Permutations and Combinations

For the discussion of math. Duh.

Moderators: gmalivuk, Moderators General, Prelates

User avatar
free-bee
Posts: 282
Joined: Tue Nov 20, 2012 1:35 pm UTC
Location: London, KY

Permutations and Combinations

Postby free-bee » Sun Nov 03, 2013 4:05 am UTC

Over at a video game forum, someone asked how many different looks your character can have. I have not done these types of problems in two+ years. The numbers needed are currently unknown. So I will make up a problem from the top of my head which covers the question similarly.

Pretend you run a fan manufacturing business. Your fans can/will vary in terms of physical characteristics. Here are the possible options:
Fan Speed (x1000 RPM): 1, 2, 3
Number of Blades: 2, 3, 4, 5, 6, 7
Color: Pink, Black, Camouflage
Mist Sprayer: Yes/No

How many different fans can be produced?
I assume you count the options for each category and multiply them? If so, then the answer - in this specific question - is 3*6*3*2 = 108?
my sister wrote:[the sun] can go to Hell and brighten that place up a while.

FancyHat
Posts: 341
Joined: Thu Oct 25, 2012 7:28 pm UTC

Re: Permutations and Combinations

Postby FancyHat » Sun Nov 03, 2013 4:09 am UTC

Yes.
I am male, I am 'him'.

User avatar
Flumble
Yes Man
Posts: 2249
Joined: Sun Aug 05, 2012 9:35 pm UTC

Re: Permutations and Combinations

Postby Flumble » Sun Nov 03, 2013 1:57 pm UTC

To add to that: in general, if two choices are independent, you get the total number of possibilities by multiplying those of the individual choices.

User avatar
dudiobugtron
Posts: 1098
Joined: Mon Jul 30, 2012 9:14 am UTC
Location: The Outlier

Re: Permutations and Combinations

Postby dudiobugtron » Mon Nov 04, 2013 1:35 am UTC

Flumble wrote:To add to that: in general, if two choices are independent not mutually exclusive, you get the total number of possibilities by multiplying those of the individual choices.

Pedantically Robustened ;). You don't need independence to get the total number of possibilites.
Image

DavCrav
Posts: 251
Joined: Tue Aug 12, 2008 3:04 pm UTC
Location: Oxford, UK

Re: Permutations and Combinations

Postby DavCrav » Mon Nov 04, 2013 10:42 am UTC

I don't think that's clear. You do need independence of some sort, not just not mutually exclusive.

Here is an example, in the spirit of the OP: we'll take clothing and sex. There are (generically) two options for sex, but depending on the choice of sex, only certain clothing options might be available. You cannot simply multiply the (say) twnety clothing options by two sexes, even though sex and clothing are not mutually exclusive.

(You can decide whether this whole scenario was just a build up for that last line, a la http://xkcd.com/410.)

User avatar
jaap
Posts: 2094
Joined: Fri Jul 06, 2007 7:06 am UTC
Contact:

Re: Permutations and Combinations

Postby jaap » Mon Nov 04, 2013 2:53 pm UTC

DavCrav wrote:I don't think that's clear. You do need independence of some sort, not just not mutually exclusive.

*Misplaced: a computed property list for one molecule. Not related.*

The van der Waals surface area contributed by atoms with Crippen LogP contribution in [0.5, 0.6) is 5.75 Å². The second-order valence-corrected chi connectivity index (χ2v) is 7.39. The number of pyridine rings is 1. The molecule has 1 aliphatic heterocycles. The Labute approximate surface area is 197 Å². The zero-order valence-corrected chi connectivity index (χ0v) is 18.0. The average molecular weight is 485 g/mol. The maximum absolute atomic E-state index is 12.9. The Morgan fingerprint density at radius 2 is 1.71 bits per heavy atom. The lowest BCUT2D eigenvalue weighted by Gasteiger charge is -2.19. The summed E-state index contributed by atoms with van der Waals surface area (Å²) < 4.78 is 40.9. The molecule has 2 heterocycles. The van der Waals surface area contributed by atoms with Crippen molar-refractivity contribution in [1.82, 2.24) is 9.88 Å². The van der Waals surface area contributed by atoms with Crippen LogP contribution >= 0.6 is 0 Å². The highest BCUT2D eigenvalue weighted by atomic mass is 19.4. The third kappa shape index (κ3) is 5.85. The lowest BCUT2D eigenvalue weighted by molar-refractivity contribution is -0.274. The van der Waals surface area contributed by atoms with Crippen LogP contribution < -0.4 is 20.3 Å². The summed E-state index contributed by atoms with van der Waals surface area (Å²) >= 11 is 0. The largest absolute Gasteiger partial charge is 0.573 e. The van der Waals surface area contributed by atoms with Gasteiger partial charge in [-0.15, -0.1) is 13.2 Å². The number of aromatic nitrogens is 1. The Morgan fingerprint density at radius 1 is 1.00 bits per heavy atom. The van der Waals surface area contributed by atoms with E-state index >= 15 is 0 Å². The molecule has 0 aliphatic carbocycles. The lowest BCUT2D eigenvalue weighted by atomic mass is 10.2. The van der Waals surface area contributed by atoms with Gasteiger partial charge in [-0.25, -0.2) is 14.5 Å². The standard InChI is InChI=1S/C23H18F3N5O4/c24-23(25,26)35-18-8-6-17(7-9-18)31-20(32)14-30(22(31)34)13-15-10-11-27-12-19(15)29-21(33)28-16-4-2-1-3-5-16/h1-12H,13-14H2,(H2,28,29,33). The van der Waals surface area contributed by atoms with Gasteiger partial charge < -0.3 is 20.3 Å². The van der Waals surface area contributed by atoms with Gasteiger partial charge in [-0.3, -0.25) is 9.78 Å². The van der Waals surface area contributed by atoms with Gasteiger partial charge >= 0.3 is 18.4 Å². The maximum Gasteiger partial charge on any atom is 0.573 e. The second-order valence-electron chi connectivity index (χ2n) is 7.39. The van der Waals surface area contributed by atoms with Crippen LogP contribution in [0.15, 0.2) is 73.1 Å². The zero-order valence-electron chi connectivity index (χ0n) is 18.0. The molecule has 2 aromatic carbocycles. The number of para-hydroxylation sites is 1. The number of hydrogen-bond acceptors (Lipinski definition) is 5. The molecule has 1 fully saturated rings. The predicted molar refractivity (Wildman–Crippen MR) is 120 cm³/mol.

Here is an example, in the spirit of the OP: we'll take clothing and sex. There are (generically) two options for sex, but depending on the choice of sex, only certain clothing options might be available. You cannot simply multiply the (say) twnety clothing options by two sexes, even though sex and clothing are not mutually exclusive.

(You can decide whether this whole scenario was just a build up for that last line, a la http://xkcd.com/410.)

So in your example certain clothes choices are excluded for certain sexes (and vice versa), i.e. those particular choices are mutually exclusive.

The problem with using 'independence' is that choices and combinations are often used in probability theory, and independence in that context is a far stronger requirement than needed if you only want to count all the combinations with non-zero probability (i.e. those that are not mutually exclusive).

DavCrav
Posts: 251
Joined: Tue Aug 12, 2008 3:04 pm UTC
Location: Oxford, UK

Re: Permutations and Combinations

Postby DavCrav » Mon Nov 04, 2013 10:53 pm UTC

Hmm. So independent and mutually exclusive look like the same thing in this case. In which case, it isn't robustened, or whatever somebody earlier said. If they are different things, what is the difference in the context of combinations?

User avatar
dudiobugtron
Posts: 1098
Joined: Mon Jul 30, 2012 9:14 am UTC
Location: The Outlier

Re: Permutations and Combinations

Postby dudiobugtron » Tue Nov 05, 2013 12:22 am UTC

I think by attempting to 'robusten' it, I just made it ambiguous.

Here's an example that might help clear up what I meant.

Imagine you have two pairs of jeans (red and blue), and two tops (red and blue). You have to decide which ones to wear. You like colour-matching, so if you want to wear a blue top, that means you're more likely to also wear blue jeans. So the choices are not independent. However, you still might sometimes choose to wear the blue top with red jeans; if your blue jeans were in the wash, for example. So, they aren't mutually exlclusive.

There are four possible combinations in this setup RR, BB are the two most likely, but also RB and BR are possible.

However, if you never wore the red jeans with the blue top (because you hated that combination), then those two choices are mutually exclusive. So it's no longer one of the possible options.

As you can see, whether or not two choices are independent doesn't affect which combinations are possible, it just affects the chance of choosing those combinations. You only need to worry about whether they are mutually exclusive.
Image


Return to “Mathematics”

Who is online

Users browsing this forum: No registered users and 7 guests